Back in the day, when Mike Tyson was still known for his boxing prowess and not for staring in Hangover or ear-biting, Nintendo released a little gem on their NES called Mike Tyson’s Punch Out. It was a basic boxing game that saw you facing off against various foes as the difficulty spiked with each victory. As a kid, I always lost interest in things very quickly, especially when the going got tough. The thing with Punch-Out was that, while it was frustrating at times (especially for a young kid), it quickly became apparent that if you paid attention to the various boxers you would soon realise that each had a pattern to exploit. All you had to do was try and try again as you figured out each opponent’s weakness.
Along with never giving up and learning to adapt, Punch-Out had the added benefit of teaching us that overcoming challenges was a reward in itself. I mean who didn’t jump up and scream in joy after beating Mike Tyson for the first time?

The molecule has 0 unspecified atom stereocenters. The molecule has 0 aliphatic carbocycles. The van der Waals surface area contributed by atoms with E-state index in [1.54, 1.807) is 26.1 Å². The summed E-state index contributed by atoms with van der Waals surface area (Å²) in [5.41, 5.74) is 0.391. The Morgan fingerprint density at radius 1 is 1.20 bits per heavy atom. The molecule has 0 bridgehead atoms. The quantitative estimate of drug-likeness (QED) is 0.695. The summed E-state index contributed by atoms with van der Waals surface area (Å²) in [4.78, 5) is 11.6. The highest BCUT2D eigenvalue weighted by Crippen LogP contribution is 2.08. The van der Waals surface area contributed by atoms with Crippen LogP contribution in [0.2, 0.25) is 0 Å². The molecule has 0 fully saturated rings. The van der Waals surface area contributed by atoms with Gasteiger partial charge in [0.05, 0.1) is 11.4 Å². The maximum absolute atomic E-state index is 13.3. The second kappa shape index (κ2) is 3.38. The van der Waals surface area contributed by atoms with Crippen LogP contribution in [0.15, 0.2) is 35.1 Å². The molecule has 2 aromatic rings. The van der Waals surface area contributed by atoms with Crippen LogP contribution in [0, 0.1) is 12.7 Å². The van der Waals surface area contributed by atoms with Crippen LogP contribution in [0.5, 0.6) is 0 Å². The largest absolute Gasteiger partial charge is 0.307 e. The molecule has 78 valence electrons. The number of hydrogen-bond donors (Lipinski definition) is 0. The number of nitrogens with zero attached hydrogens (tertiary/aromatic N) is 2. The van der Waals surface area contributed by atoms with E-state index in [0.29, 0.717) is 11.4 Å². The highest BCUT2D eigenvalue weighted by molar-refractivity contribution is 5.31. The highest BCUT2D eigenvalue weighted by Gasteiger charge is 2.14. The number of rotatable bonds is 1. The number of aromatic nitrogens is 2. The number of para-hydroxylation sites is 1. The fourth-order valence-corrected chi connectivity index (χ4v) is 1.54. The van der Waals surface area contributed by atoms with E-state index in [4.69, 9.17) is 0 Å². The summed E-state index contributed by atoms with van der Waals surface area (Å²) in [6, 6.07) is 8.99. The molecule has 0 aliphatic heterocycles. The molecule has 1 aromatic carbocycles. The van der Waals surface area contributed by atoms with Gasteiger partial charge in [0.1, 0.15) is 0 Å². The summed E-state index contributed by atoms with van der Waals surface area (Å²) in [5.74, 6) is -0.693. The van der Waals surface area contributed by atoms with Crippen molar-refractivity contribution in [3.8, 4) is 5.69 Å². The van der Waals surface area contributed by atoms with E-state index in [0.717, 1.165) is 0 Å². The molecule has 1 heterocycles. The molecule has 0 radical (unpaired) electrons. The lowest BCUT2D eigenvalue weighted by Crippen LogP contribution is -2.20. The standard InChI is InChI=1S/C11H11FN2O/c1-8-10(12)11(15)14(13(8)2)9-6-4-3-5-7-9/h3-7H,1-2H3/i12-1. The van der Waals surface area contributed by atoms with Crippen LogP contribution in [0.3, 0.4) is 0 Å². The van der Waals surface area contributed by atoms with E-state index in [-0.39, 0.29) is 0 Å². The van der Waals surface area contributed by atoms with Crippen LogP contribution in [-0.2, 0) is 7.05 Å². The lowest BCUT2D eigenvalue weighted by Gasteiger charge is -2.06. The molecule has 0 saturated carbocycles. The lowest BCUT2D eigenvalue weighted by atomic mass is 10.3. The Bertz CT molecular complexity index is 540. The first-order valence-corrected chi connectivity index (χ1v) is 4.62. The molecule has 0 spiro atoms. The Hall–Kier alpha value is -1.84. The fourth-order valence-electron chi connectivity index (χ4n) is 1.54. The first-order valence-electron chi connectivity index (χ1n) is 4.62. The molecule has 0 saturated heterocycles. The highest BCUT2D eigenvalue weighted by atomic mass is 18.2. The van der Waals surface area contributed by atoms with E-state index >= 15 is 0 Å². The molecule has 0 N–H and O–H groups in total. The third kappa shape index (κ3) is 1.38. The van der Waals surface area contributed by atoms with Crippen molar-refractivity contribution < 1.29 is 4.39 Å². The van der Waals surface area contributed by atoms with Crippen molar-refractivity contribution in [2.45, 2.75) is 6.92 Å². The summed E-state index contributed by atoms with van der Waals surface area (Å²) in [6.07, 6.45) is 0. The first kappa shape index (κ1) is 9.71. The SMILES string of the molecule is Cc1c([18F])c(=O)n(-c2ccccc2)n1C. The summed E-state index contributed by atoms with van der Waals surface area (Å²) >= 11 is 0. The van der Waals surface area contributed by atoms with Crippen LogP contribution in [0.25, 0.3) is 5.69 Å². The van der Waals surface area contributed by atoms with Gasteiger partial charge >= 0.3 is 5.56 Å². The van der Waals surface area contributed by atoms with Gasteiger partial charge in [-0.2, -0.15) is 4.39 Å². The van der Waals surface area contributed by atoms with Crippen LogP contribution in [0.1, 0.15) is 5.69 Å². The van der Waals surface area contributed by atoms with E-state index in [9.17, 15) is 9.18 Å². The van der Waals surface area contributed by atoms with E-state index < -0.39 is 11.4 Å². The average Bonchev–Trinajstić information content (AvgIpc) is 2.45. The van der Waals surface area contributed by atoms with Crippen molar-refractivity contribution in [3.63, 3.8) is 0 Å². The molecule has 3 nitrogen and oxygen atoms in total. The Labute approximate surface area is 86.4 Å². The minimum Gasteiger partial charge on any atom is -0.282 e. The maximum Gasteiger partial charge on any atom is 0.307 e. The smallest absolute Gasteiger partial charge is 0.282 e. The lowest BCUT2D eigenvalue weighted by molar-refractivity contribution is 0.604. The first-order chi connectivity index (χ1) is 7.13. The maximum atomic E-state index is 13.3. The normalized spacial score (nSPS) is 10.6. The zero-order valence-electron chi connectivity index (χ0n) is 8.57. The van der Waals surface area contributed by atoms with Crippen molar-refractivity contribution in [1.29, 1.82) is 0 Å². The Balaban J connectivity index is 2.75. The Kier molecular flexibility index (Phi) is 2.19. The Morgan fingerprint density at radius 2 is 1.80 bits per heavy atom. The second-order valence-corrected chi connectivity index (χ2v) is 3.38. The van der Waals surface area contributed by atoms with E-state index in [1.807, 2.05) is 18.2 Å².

4. Dune/Dune II – Managing Resources And Multi-Tasking
I’ve never read Frank Herbert’s Dune novels. Although, it’s something I’ve been meaning to do for years now. While I just haven’t had the time to delve into these novels, I still have fond memories of playing the 1992 game on my PC. Many consider Dune one of the first real-time strategy games and the granddaddy of the Command & Conquer/WarCraft franchise.